Caviar, from www.PremierSystems.Com/recipes|
Google: Bruce Moffitt
Caviar, the delicacy of Kings, Princes and Commissars. Think of gold, diamonds, Champagne, Ferraris, and what else but caviar. The finest was from the Caspian Sea, from sturgeons that could weigh over 900 pounds and reach ages greater than we humans. It was carefully harvested, delicately salted to preserve it, and sent all over the world in sterling containers carefully packed in ice. Beluga was the most famous, and Ostreca and Sevruga were also revered by connoisseurs.
All this is for the most part gone now. The incredible devastation that years of total environmental neglect and exploitation that the Soviet Union and its heirs have inflicted on the Caspian Sea area have basically wiped out the sturgeon fishery, and the sad remnants of the sturgeon populations are now being mopped up by poachers and the all pervading pollution. Caviar from the Caspian region's last remnant populations of sturgeons is now being sold on the world's Black markets, and at quite excellent prices. It probably tastes about the same as it used to, maybe with a bit of an oily aftertaste from petroleum or pesticides, but the heavy metal and odd chemical load that it carries is probably spectacular.
Caviar is fresh fish eggs, cleaned and preserved carefully with a bit of salt. Though the fine sturgeon caviar is rare, and should be ethically forbidden, excellent caviar can be prepared from the eggs of many common game fish. The caviar I am most familiar with is from the stocked Kokonee salmon of our New Mexico lakes, and this recipe is for these eggs, but the same method works with many different types of eggs. I have heard that barracuda eggs may be dangerous, and I wouldn't trust the Fugu, or blowfish, but any egg sack you would fry, and can be cleaned like Caviar eggs, should be good. Check out what you have.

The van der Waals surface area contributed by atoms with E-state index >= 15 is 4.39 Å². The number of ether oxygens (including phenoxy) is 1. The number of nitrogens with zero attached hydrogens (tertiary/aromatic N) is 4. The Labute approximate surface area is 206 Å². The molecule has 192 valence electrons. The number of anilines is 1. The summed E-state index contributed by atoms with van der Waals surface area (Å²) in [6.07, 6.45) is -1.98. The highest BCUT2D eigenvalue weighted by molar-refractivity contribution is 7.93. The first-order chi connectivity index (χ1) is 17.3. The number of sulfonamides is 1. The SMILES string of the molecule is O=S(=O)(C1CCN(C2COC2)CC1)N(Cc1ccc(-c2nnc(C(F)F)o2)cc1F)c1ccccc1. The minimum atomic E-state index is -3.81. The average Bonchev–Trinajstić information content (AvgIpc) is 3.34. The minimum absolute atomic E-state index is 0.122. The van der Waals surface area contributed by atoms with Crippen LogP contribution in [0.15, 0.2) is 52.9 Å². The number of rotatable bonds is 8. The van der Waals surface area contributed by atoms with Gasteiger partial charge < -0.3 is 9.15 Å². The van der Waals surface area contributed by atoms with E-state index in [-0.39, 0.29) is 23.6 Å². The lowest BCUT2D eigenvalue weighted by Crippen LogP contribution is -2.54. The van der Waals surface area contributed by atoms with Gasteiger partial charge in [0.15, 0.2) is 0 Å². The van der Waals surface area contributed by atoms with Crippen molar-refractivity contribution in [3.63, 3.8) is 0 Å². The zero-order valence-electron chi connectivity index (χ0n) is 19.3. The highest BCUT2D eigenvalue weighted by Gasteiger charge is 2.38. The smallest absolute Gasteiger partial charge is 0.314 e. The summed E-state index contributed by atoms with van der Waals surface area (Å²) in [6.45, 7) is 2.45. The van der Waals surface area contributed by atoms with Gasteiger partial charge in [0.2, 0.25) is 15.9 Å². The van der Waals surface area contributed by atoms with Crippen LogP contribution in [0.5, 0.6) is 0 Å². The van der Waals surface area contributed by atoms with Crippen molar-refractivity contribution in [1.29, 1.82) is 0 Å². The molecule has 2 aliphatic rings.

To Prepare Caviar:
When you catch a fish that may have eggs and you want to make caviar, clean the fish immediately, and if it does have egg sacks, put them in a plastic bag and on ice. As soon as you can, start the caviar. Slit the egg sacks, and clean the eggs from the membranes they are attached too. This is the hard part. Use your fingers, continually cleaning out the little pieces of membrane. A steel screen with 1/4 inch or so mesh can be a help. Through all of this process do your best not to break the eggs. Do most of this work in a bowl of clean, cold water, and when all of the membrane has been sorted out, and the eggs are clean, drain them well.
Measure the eggs, and for each cup of eggs, make a brine of two cups of cold water and 1/2 cup kosher salt in a glass bowl large enough to hold both brine and eggs. Add eggs to cold brine and swirl gently occasionally for 15-20 minutes. Drain in a sieve and refrigerate for at least an hour or two and preferably overnight.
Caviar is good on crackers, with baked or boiled potatoes, scrambled eggs, blinies, crepes, deviled eggs and such. Decorate the caviar with a slice of lime, a bit of minced onion, or a little sieved hard boiled egg yolk. Serve with ice cold vodka, champagne or a clean, cold Pilsner. If you like caviar, this is excellent.
This same Caviar can be salted a bit more heavily, mashed, and used to make the Middle Eastern delicacy Taramusala. It can also be heavily salted, left to drain a while and then mashed and dried to a hard, flavorful concentrate which is quite delicious, high in nutritive value and rather indestructible. Caviar can be preserved in small jars if you use the same preserving techniques you would use for cold meat, fish or corn. The texture deteriorates badly, but the flavor and nutritional value are still good.
This is a recipe that you can experiment with, and use what you have available. I wish you good luck and enjoyment.